Offseason review: Seattle Seahawks

Pre-draft needs

G, ORT, C, DT, QB, WR, CB, DE, OLB, K

Draft class

Round 1: James Carpenter, OT

Round 2: John Moffitt, G

Round 4: K.J. Wright, OLB

Round 4: Kris Durham, WR

Round 5: Richard Sherman, CB

Round 5: Mark Legree, FS

Round 6: Byron Maxwell, CB

Round 7-: Pep Levingston, DT

Round 7: Malcolm Smith, OLB

Potential free agents of note

Matt Hasselbeck, QB

Sean Locklear, ORT

Chester Pitts, G

Tyler Polumbus, G/OT

Chris Spencer, C

Brandon Mebane, DT

Junior Siavii, DT

Craig Terrill, DT

Raheem Brock, DE

Will Herring, OLB

Leroy Hill, OLB

Kelly Jennings, CB

Jordan Babineaux, S

Lawyer Milloy, S

Olindo Mare, K

Post-draft needs

C, QB, DT, G (depth), DE (depth), CB (depth), OLB (depth), WR (depth)

Analysis

Despite making the playoffs last season — albeit with a 7-9 record — the Seahawks still have plenty of needs to fill coming out of this year’s NFL draft.

They began to address one of those major needs in the first round with offensive tackle James Carpenter, who will line up on the right side with his new team. It’s worth noting that Carpenter, according to personnel sources, had as low as a third-round grade from other teams, so it remains to be seen if he’ll be ready to play at a high level as a rookie. Some teams projected Carpenter, who played left tackle at the University of Alabama, to play guard because of his physical style of play.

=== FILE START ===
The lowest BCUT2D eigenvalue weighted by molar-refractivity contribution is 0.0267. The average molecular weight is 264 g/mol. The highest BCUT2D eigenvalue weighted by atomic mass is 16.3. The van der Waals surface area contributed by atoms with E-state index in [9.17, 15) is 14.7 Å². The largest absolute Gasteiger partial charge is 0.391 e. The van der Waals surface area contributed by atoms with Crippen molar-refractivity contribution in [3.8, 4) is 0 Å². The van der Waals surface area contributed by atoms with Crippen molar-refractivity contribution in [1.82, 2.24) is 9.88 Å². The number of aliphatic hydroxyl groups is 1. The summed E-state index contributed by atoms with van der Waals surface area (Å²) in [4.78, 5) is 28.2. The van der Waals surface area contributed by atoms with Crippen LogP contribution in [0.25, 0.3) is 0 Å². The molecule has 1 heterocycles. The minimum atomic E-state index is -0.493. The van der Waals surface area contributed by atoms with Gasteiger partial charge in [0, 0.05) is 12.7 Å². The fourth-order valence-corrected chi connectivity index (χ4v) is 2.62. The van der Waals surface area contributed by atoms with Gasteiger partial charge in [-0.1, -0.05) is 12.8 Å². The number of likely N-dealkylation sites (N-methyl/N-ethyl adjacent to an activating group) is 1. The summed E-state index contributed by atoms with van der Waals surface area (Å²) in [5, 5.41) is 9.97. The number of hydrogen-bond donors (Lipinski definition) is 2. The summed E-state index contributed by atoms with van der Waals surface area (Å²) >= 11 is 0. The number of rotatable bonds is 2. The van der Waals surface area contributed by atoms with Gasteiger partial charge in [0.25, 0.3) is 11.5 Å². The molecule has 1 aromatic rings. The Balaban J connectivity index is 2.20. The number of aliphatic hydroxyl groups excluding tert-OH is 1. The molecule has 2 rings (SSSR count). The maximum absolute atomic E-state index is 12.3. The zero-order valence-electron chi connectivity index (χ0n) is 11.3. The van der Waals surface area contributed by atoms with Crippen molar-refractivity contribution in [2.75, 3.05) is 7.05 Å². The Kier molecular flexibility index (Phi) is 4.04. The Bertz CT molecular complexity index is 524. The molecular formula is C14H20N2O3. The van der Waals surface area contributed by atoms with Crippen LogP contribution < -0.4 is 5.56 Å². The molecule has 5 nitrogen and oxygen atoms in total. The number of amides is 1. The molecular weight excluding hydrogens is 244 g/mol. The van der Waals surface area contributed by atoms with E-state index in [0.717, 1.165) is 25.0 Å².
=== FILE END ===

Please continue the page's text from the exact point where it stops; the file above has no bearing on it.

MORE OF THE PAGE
The Seahawks addressed another major need at guard with the selection of John Moffitt in the second round. Moffitt will be expected to compete for a starting job right away. While veteran offensive lineman Stacy Andrews is projected to start at one of the guard spots, he’s listed with a base salary of $5.25 million for 2011, so it remains to be seen if he’ll be asked to take a pay cut.

Outside linebacker wasn’t a major need, but fourth-round pick K.J. Wright is capable of backing up at either outside position. It’s important to note that starting strong-side linebacker David Hawthorne’s contract is up after the 2011 season, so Wright could fit in at that position for the long-term.

Like outside linebacker, wide receiver wasn’t a huge need, but the Seahawks badly needed depth at the position. Fourth-round pick Kris Durham didn’t put up huge statistics at the University of Georgia, but the tall receiver is known in scouting circles for his solid route running and good hands.

Out of Seattle’s final five selections, fifth-round pick Richard Sherman is the most intriguing. He played wide receiver in his first three seasons at Stanford University, but moved to cornerback for his senior season. He has rare size for the position (6-2) and solid athleticism.

While the Seahawks surprisingly didn’t select a quarterback in this draft, they remain interested in re-signing veteran Matt Hasselbeck. Should he sign elsewhere, look for the team to sign another veteran to challenge Charlie Whitehurst, who is the only quarterback currently under contract, for the starting job.